Despite constitutional protections for civic space, civil society activists in Niger are subjected to judicial persecution, intimidation and arbitrary arrest, often because of their human rights activities.read more
On 24th July, the Niamey High Court sentenced civil society leaders and human right defenders Ali Idrissa Nana , Nouhou Arzika, Moussa Tchangari and Lirwana Abdourahamane, to suspended prison sentences of three months for "provocation of an unarmed gathering through posters and writings".
#Niger. Suite à une mobilisation internationale, les #défenseurs de #droits #humains ont été #condamnés à 3 mois de sursis pour attroupement non armé et sortiront ce soir même. #Niger #RepressionNiger. @TournonsLaPage https://t.co/ioITxFgw6G— OMCT (@omctorg) 24 juli 2018
On 24th July, the Niamey High Court sentenced CSO leaders and human right defenders Ali Idrissa Nana of Rotab (Réseau des organisations pour la transparence et l'analyse budgétaire - Network for Transparency and Budgetary Analysis), Nouhou Arzika of Mouvement pour la promotion de la citoyenneté responsable (Movement for the Promotion of Responsible Citizenship), Moussa Tchangari of Alternative espace citoyen (Alternative Citizen Space) and Lirwana Abdourahamane, to a suspended prison sentence of three months for "provocation of an unarmed gathering through posters and writings". All were released the same evening, except Abdourahamane, who was sentenced to 24 months in prison, of which 12 month suspended, on the additional charge of "contempt of court through speech". The additional charge relates to Abdourahamane's accusations during the 10th July hearing that judges had received money to keep the HRDs in prison. The four have been in detention since their arrest on 25th March 2018.
A total of 24 people arrested on 25th March in relation to the protests against the 2018 Budget Law stood trial from 20th July on charges of "complicity in the destruction of property, in violence and aggression" and "organisation and participation in a banned protest". The public prosecutor demanded a three-year prison sentence and a fine of 100,000 francs CFA (178 USD) against Ali Idrissa Nana, Nouhou Arzika and Moussa Tchangari, and a one-year sentence and the same fine for Lirwana Abdourahamane.
Civil society activists and human rights defenders Ibrahim Diori of Alternative Espace Citoyens and Maikoul Zodi, national coordinator of Tournons la Page in Niger, are still to stand trial. They were arrested on 15th April 2018 in relation to the protests against the 2018 Budget Law.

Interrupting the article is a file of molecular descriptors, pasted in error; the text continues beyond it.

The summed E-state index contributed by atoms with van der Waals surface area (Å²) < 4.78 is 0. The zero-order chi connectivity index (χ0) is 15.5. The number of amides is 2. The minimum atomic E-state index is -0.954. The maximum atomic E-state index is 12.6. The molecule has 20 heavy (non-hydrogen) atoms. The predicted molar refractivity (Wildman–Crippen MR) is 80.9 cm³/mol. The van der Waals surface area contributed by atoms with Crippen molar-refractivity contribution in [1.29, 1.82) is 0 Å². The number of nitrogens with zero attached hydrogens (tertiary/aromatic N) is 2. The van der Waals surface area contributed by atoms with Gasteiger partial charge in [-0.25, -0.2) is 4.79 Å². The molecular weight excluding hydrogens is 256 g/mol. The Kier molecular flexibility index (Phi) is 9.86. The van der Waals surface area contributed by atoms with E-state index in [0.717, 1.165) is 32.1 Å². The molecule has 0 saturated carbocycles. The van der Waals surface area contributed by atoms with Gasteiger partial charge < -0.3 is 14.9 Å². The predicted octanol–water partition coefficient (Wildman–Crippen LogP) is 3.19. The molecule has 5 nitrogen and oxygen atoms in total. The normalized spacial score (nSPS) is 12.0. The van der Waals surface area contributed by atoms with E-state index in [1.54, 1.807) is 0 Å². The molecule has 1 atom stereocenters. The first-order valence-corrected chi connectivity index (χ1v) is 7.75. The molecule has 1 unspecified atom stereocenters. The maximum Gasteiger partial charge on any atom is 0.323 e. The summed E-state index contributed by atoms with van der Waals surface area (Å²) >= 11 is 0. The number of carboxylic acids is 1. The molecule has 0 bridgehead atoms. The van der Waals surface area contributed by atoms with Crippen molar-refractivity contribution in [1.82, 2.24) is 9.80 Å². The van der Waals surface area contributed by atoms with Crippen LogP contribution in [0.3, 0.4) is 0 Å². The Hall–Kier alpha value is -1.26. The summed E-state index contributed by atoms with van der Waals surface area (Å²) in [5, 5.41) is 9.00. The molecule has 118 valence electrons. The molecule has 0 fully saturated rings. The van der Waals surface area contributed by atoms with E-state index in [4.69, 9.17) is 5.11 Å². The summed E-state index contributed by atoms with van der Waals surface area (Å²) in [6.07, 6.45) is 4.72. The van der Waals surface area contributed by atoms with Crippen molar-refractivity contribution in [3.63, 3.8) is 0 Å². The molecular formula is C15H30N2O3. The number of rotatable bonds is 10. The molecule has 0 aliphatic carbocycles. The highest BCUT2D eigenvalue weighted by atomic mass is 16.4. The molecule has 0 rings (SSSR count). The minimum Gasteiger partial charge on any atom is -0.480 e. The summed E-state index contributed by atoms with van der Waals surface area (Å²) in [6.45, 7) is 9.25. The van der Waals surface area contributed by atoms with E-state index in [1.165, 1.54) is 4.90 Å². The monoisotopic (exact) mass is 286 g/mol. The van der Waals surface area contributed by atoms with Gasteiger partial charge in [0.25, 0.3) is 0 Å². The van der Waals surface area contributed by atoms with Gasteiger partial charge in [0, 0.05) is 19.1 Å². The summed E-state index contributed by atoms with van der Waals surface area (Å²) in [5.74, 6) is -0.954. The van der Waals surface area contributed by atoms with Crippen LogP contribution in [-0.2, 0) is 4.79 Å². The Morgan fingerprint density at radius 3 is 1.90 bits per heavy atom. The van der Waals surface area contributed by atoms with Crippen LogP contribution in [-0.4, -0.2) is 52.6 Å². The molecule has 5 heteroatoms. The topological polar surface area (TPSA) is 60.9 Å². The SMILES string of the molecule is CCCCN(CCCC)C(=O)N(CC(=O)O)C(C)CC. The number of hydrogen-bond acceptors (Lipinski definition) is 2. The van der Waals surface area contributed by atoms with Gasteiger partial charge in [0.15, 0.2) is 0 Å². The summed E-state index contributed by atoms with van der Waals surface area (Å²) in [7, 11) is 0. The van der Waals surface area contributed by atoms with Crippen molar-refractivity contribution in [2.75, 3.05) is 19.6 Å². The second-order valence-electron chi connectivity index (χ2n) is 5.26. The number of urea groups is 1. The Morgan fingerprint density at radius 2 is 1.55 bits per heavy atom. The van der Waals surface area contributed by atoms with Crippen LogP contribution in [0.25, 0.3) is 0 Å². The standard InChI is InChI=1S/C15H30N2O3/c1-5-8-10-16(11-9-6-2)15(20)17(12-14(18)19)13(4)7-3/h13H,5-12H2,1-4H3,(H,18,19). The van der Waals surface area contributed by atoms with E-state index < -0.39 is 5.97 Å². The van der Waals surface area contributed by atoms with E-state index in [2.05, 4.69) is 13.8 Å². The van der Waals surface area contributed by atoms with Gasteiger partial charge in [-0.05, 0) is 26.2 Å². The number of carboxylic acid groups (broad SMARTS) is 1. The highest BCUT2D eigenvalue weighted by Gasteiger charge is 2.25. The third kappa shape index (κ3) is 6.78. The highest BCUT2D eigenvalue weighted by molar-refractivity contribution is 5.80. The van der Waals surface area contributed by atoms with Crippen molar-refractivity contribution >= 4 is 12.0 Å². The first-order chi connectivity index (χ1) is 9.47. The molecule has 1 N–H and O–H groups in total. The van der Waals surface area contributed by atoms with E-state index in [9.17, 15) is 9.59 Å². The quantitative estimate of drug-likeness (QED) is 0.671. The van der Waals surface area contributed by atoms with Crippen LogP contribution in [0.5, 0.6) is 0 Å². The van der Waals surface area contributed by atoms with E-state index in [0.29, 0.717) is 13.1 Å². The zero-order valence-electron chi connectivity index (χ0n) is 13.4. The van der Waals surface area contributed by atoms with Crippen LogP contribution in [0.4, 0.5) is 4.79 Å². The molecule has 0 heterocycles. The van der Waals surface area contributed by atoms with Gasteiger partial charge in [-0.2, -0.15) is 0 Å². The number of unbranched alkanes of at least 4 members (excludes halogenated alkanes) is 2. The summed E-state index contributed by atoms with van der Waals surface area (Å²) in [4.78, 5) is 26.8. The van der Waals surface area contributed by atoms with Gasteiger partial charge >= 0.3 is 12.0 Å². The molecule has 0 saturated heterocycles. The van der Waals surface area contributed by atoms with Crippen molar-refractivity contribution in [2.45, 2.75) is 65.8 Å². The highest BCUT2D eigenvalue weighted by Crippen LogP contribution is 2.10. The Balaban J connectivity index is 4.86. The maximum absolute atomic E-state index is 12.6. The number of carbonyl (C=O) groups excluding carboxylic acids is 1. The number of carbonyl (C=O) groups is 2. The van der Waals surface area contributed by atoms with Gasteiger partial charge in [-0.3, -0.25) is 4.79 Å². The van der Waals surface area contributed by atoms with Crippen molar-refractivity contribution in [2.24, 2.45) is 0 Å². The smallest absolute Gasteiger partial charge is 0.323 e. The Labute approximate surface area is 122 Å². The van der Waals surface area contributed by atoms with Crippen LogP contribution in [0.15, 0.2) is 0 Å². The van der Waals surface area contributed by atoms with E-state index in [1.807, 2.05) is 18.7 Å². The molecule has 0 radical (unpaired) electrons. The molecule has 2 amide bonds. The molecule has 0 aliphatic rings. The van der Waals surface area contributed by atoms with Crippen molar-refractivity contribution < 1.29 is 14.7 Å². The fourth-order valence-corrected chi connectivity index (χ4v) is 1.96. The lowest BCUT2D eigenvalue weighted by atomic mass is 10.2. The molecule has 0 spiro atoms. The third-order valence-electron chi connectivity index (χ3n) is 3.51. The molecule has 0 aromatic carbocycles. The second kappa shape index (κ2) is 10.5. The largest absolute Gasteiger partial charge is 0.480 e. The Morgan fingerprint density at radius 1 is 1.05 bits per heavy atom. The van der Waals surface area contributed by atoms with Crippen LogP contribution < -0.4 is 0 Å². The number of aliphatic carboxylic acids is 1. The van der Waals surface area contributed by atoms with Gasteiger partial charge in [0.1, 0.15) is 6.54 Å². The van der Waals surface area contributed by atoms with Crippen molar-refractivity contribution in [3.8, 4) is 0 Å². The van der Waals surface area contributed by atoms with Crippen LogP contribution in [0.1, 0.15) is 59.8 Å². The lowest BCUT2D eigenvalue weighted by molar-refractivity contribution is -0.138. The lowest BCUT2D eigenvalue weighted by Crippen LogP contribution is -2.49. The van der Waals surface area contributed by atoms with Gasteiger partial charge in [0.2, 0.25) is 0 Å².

While the authorities generally allow civil society to operate, NGOs find security is a concern in the north of the country because of the actions of extremist groups.
While the authorities generally allow civil society to operate, NGOs find security is a concern in the north of the country because of the actions of extremist groups. The government also uses the fight against terror to clamp down on dissenting voices, a tactic which has made the environment for civil society more difficult. In May 2015, human rights defender and Secretary General of civil society organisation Alternative Espace, Moussa Tchangari, was arrested by the anti-terror brigade after conducting a media interview concerning traditional leaders. He was arrested on suspicion of conspiring with Boko Haram insurgents in Nigeria and charged with “undermining national defence”. He was later arrested for taking food to detained traditional chiefs. In May 2014, the coordinator of NGO Volontaires pour L’integration Educative was arrested and detained for over a month after speaking on a radio programme about starvation in the Oualam region. He was later released without charge. In 2015, Nouhou Azirka, President of the Movement for the Promotion of Responsible Citizenship, was arrested for “endangering national security” after he said soldiers were working under poor conditions.